The Impact of Yom Kippur on Early Christianity: The Day of Atonement from Second Temple Judaism to the Fifth Century

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Mohr Siebeck, 2003 - 445 Seiten
The Day of Atonement (Yom Kippur) was the most important festival of late-antique Judaism, but its influence on Christianity was not generally recognized. Daniel Stokl Ben Ezra here not only reveals the profound influence of Yom Kippur on early Christianity up to the fifth century but also offers the first detailed analysis of the festival itself. He examines the rituals of and the concepts underlying Yom Kippur in various types of Second Temple and rabbinic Judaism. In detailed analyses of many New Testament and extra-canonical writings, as well as Gnostic and early mystical texts, the author portrays the sweeping influence of the high priest, Holy of Holies, blood sacrifice and scapegoat ritual on early Christian thought and practice. In the final part he examines Christian exegesis of Leviticus 16, Christian-Jewish polemics and the impact of Yom Kippur on Christian liturgy.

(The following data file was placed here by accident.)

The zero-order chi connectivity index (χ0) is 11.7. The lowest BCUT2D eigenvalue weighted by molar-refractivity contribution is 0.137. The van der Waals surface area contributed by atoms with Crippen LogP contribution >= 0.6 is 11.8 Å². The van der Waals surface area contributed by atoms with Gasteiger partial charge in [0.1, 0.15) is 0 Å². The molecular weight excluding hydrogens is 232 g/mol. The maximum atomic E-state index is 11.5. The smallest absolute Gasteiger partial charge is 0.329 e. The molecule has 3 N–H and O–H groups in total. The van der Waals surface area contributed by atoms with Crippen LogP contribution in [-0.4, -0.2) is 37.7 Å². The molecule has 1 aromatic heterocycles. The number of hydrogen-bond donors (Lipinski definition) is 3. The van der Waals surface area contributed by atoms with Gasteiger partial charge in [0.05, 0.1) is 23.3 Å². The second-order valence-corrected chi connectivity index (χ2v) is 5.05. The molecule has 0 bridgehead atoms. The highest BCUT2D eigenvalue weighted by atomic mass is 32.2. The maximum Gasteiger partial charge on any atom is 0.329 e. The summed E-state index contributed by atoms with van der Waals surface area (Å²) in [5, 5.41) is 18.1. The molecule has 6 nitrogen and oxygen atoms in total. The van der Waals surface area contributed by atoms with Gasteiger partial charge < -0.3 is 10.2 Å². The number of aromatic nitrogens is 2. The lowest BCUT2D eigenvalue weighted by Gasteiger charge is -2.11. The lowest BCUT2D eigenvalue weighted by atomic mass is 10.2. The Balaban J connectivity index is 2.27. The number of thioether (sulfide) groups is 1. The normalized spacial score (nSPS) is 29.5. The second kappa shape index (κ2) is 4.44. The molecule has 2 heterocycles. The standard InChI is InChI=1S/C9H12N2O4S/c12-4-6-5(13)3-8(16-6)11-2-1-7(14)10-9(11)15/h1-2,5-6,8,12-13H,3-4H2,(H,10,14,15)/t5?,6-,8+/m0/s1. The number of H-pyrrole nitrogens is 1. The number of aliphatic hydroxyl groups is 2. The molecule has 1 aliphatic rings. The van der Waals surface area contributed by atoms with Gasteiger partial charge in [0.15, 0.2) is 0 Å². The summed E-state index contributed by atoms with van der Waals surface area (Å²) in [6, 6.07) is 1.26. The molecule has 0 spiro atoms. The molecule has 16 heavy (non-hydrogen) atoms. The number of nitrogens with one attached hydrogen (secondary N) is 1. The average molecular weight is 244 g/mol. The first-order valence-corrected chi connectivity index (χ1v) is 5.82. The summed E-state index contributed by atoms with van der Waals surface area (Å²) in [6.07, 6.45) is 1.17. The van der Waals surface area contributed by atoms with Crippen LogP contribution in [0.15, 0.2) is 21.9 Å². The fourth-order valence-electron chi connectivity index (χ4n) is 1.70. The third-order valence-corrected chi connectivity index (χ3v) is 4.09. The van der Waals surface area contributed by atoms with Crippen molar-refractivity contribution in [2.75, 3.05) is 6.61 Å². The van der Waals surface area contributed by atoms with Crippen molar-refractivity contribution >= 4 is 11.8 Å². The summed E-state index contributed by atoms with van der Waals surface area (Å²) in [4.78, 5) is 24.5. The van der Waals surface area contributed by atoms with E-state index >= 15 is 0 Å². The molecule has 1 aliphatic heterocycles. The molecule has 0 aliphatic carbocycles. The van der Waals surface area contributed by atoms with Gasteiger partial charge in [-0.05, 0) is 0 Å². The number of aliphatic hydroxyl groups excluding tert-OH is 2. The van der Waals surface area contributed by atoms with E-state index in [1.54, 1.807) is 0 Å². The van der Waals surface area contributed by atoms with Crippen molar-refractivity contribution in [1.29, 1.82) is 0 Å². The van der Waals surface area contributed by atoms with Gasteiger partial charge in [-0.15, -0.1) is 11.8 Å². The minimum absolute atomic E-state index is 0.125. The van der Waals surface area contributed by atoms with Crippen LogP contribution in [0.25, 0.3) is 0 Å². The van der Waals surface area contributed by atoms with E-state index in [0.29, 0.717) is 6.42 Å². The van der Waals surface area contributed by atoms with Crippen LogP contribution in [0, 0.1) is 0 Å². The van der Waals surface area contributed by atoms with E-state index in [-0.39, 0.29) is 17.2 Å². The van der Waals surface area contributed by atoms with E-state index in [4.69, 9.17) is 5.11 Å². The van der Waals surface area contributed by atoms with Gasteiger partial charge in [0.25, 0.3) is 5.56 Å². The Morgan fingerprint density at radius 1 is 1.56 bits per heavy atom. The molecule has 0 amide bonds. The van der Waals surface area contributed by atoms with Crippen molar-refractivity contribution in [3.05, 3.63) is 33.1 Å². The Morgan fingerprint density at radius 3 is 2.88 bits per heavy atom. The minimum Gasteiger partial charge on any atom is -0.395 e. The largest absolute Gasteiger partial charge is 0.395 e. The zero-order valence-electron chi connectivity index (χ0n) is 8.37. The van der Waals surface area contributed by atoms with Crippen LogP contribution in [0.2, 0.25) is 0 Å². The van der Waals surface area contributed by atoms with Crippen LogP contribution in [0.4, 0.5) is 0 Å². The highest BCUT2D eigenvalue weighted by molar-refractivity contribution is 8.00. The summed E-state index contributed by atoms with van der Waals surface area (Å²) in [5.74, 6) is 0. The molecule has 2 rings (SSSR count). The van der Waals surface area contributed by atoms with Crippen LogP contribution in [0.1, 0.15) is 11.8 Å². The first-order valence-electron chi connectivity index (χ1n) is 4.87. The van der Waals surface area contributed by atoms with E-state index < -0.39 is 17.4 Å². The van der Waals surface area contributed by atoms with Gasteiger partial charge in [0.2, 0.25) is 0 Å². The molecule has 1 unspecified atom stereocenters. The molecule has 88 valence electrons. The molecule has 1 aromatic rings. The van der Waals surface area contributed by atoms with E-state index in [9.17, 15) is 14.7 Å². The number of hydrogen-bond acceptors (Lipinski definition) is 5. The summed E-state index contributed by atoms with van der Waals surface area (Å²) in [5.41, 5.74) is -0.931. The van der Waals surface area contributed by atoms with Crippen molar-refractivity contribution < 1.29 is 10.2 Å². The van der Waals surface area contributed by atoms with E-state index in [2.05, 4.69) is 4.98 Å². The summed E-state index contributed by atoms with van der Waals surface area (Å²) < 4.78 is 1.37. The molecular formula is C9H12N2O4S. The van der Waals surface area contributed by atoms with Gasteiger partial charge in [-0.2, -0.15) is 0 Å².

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Inhalt

Introduction
1
Introduction
13
Imaginaires of Yom Kippur
78
Part
143
Yom Kippur in the Early Christian Imaginaire
145
Yom Kippur Imagery in Gnosticism and in Early
228
Yom Kippur in Jewish Christian Legends
244
Part Three
259
Yom Kippur and the Christian Autumn Festivals
290
General Conclusions
329
Yom Kippur and Eastern Anaphoras
335
Index of Sources
397
Index of Modern Authors
425
Urheberrecht

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Über den Autor (2003)

Daniel Stokl Ben Ezra, Born 1970; studied Theology in Bochum and Bern, Comparative Religion and Jewish Studies in Jerusalem; 2002 Ph.D.; since 2003 Mandel Fellow at the Scholion Institute, Institute of Jewish Studies, the Hebrew University of Jerusalem.

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